Morphology and Droplet Size
Morphology of FA-SMEDDS was assessed using transmission electron microscopy (H-7650, Hitachi Ltd., Tokyo, Japan). FA-SMEDDS (0.5 g) was dispersed in water (50 mL) and stirred at 37 °C until a microemulsion (1 mg/mL of FA) was obtained. After filtration, 0.2 μL of the microemulsion was deposited on a film-coated copper specimen grid and allowed to stand for 2 min; excess fluid was removed using clean filter paper. The grid was later stained with one drop of 2% (w/v) phosphotungstic acid for 2 min and dried with filter paper. The morphology of the sample was measured using transmission electron microscopy. The droplet size of FA-SMEDDS was measured using a Zetasizer Nano ZS (Zetasizer 3000; Malvern Instrument Ltd., UK) after 100-fold dilution of the microemulsion of FA-SMEDDS (1 mg/mL of FA) with distilled water.
The storage stability of FA-SMEDDS was assessed by analyzing the appearance of its microemulsion prepared in distilled water (1 mg/mL of FA). The samples were tightly sealed and placed for 1 month at 25 °C and 37 °C, after which the appearance of the microemulsion was assessed, and the concentration of FA was determined.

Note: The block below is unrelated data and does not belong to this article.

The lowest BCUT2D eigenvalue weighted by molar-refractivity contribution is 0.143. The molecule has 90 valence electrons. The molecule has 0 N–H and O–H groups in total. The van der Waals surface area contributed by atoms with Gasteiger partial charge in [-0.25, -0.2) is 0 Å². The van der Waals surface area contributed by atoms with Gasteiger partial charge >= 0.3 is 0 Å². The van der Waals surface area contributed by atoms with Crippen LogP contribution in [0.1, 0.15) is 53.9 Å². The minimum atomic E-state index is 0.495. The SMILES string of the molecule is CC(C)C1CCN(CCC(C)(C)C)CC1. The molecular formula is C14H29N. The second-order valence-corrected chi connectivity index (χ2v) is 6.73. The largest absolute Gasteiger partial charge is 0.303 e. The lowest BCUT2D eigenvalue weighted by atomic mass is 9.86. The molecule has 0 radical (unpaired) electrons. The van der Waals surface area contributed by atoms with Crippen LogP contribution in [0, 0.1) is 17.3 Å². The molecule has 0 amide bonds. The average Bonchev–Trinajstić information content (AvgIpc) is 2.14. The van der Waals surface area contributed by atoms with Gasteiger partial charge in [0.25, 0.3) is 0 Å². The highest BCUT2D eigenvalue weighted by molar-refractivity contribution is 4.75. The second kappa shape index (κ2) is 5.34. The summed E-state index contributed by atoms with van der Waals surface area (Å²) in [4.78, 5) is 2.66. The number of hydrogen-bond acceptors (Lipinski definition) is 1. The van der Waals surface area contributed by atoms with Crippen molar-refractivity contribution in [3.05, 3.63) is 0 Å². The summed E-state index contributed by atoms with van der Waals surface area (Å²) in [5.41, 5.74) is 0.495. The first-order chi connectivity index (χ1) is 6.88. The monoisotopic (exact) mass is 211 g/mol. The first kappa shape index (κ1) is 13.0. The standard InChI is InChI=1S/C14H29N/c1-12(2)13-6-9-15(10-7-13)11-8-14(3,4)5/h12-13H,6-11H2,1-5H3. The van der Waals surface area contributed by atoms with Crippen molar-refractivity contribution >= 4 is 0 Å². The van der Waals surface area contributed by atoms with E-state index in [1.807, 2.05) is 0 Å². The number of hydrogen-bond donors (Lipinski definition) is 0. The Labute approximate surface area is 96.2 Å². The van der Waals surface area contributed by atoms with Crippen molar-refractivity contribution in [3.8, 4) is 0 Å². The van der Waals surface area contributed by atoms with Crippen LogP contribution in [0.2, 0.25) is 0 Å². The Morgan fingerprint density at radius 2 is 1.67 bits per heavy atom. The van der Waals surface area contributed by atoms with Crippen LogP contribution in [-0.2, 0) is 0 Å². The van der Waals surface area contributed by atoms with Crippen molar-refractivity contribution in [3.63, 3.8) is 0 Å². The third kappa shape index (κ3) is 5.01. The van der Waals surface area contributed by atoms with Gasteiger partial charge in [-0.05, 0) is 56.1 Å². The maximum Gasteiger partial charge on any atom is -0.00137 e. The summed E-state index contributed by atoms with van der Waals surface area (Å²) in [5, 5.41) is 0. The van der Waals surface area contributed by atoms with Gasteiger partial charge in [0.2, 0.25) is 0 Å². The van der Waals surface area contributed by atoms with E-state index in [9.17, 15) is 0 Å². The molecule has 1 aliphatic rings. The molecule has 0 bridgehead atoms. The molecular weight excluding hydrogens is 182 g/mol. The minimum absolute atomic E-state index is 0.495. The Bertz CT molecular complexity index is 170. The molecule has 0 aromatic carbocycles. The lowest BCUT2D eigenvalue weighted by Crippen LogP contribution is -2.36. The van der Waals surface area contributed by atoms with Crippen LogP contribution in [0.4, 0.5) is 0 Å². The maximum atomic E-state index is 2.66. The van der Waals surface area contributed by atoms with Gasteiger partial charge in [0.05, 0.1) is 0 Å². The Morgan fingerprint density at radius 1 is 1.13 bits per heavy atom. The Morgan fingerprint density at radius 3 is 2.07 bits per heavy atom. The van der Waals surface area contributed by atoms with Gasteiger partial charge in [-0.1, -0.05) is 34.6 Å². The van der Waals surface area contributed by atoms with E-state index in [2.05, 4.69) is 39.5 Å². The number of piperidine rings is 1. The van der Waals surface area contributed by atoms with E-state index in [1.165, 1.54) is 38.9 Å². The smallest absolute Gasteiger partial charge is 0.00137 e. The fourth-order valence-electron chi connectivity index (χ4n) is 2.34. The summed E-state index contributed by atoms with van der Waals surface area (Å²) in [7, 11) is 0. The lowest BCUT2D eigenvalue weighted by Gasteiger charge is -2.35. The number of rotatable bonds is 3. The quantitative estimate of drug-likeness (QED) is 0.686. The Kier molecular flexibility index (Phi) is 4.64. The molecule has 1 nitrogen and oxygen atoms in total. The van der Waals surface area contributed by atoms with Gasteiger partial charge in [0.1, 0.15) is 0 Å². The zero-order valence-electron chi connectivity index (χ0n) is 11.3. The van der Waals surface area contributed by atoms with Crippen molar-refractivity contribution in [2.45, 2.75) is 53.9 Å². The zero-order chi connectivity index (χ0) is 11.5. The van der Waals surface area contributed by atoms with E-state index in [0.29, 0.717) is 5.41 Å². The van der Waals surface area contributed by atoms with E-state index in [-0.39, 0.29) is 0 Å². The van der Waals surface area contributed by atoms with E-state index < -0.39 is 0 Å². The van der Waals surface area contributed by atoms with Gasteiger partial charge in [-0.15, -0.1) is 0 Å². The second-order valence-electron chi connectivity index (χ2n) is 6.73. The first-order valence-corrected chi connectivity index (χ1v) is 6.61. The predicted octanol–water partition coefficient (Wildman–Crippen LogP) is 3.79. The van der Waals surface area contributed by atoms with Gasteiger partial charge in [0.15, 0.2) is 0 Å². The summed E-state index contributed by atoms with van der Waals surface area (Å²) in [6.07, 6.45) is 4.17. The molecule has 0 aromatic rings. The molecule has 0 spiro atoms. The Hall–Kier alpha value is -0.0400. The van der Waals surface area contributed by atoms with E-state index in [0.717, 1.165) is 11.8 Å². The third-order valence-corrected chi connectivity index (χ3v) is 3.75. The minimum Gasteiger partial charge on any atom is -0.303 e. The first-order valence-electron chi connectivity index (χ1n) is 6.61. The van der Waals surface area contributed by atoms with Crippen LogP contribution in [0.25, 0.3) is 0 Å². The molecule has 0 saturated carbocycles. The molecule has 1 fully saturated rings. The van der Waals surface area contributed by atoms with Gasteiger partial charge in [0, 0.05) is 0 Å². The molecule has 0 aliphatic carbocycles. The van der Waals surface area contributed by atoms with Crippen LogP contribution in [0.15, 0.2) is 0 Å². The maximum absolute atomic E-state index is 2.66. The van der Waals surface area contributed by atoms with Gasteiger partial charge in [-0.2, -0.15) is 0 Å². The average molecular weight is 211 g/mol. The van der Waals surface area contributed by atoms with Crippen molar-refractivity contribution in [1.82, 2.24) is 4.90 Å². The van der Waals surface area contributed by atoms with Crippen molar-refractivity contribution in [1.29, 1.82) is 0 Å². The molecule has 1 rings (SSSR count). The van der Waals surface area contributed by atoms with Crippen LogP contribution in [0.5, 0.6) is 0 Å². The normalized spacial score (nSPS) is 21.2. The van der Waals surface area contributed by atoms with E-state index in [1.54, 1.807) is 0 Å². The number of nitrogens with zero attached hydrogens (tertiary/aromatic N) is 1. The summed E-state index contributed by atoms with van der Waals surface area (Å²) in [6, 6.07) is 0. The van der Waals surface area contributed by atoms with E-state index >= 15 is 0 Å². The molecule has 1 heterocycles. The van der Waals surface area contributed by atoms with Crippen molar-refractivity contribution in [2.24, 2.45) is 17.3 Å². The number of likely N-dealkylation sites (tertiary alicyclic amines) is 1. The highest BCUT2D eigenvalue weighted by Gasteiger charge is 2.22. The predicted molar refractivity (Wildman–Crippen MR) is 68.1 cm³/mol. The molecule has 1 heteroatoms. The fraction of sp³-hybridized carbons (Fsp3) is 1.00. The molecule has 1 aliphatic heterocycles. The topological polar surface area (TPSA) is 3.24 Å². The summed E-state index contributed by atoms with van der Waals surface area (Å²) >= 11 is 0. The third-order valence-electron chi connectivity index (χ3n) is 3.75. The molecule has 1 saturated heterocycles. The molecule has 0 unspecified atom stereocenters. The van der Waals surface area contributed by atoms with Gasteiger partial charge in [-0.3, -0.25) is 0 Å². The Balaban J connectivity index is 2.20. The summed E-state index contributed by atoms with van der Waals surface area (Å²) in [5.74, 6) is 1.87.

In vitro Release Experiment
FA released from the SMEDDS was evaluated using the dialysis method. Briefly, FA-SMEDDS (1 g) was dispensed in release media (5 mL) with slight stirring at 37 °C until a microemulsion was obtained. This microemulsion was transferred to a dialysis bag (MWCO 8000–140,000). The dialysis bag was sealed and placed in 1000 mL of release media, namely, distilled water, pH 1.2 hydrochloric acid, or pH 6.8 phosphate buffer, with stirring at the rate of 100 rpm at 37 °C. Samples (5 mL) were taken at 2, 5, 10, 20, 30, 60, 90, and 120 min, and similar volumes of blank release media were added to the bags to replace the loss of volume. The release of FA alone was evaluated and set as the control group. The concentration of FA in the samples was analyzed by liquid chromatography-tandem mass spectrometry (LC-MS/MS), and the cumulative release was calculated as the ratio of FA released to total FA.
Bioavailability and Tissue Distribution Studies
Male Wistar rats (200 ± 20 g) were purchased from the Experimental Animal Center of Southern Medical University (Guangzhou, China). All animal experiments in this paper were approved by the Animal Ethics Committee of Southern Medical University. The experimental procedures were in compliance with the National Institutes of Health Guide for Care and Use of Laboratory Animals. Animals were housed in standard cages for 12 h light–dark cycles, provided standard animal chow and tap water daily, and acclimated 3 days before the experiments.